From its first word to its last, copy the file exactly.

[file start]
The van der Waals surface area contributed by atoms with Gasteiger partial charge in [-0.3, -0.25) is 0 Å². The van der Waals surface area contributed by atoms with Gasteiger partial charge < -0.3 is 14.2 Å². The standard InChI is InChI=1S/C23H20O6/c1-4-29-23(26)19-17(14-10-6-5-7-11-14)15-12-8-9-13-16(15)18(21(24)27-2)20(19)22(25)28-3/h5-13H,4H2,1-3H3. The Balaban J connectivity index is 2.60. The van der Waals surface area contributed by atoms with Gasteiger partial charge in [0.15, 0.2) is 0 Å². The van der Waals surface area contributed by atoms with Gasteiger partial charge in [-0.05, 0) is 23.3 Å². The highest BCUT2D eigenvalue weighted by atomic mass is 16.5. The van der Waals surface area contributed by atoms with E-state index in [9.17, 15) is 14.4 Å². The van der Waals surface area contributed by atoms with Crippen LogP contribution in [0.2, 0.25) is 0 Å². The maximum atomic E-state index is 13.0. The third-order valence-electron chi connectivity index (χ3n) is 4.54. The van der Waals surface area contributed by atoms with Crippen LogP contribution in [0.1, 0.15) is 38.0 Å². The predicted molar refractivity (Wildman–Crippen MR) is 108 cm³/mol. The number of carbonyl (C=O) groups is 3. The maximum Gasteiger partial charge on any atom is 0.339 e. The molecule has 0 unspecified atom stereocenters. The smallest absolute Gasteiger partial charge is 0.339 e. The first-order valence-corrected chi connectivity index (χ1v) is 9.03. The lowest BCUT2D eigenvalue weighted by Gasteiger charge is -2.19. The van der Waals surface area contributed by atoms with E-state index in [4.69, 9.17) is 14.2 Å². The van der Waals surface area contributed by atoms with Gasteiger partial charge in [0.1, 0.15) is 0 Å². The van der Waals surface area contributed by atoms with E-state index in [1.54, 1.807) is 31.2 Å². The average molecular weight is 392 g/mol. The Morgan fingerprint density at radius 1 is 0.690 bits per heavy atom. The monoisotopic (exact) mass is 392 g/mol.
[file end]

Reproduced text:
The van der Waals surface area contributed by atoms with Gasteiger partial charge in [-0.3, -0.25) is 0 Å². The van der Waals surface area contributed by atoms with Gasteiger partial charge < -0.3 is 14.2 Å². The standard InChI is InChI=1S/C23H20O6/c1-4-29-23(26)19-17(14-10-6-5-7-11-14)15-12-8-9-13-16(15)18(21(24)27-2)20(19)22(25)28-3/h5-13H,4H2,1-3H3. The Balaban J connectivity index is 2.60. The van der Waals surface area contributed by atoms with Gasteiger partial charge in [0.15, 0.2) is 0 Å². The van der Waals surface area contributed by atoms with Gasteiger partial charge in [-0.05, 0) is 23.3 Å². The highest BCUT2D eigenvalue weighted by atomic mass is 16.5. The van der Waals surface area contributed by atoms with E-state index in [9.17, 15) is 14.4 Å². The van der Waals surface area contributed by atoms with Crippen LogP contribution in [0.2, 0.25) is 0 Å². The maximum atomic E-state index is 13.0. The third-order valence-electron chi connectivity index (χ3n) is 4.54. The van der Waals surface area contributed by atoms with Crippen LogP contribution in [0.1, 0.15) is 38.0 Å². The predicted molar refractivity (Wildman–Crippen MR) is 108 cm³/mol. The number of carbonyl (C=O) groups is 3. The maximum Gasteiger partial charge on any atom is 0.339 e. The molecule has 0 unspecified atom stereocenters. The smallest absolute Gasteiger partial charge is 0.339 e. The first-order valence-corrected chi connectivity index (χ1v) is 9.03. The lowest BCUT2D eigenvalue weighted by Gasteiger charge is -2.19. The van der Waals surface area contributed by atoms with E-state index in [4.69, 9.17) is 14.2 Å². The van der Waals surface area contributed by atoms with Gasteiger partial charge in [0.1, 0.15) is 0 Å². The van der Waals surface area contributed by atoms with E-state index in [1.54, 1.807) is 31.2 Å². The average molecular weight is 392 g/mol. The Morgan fingerprint density at radius 1 is 0.690 bits per heavy atom. The monoisotopic (exact) mass is 392 g/mol.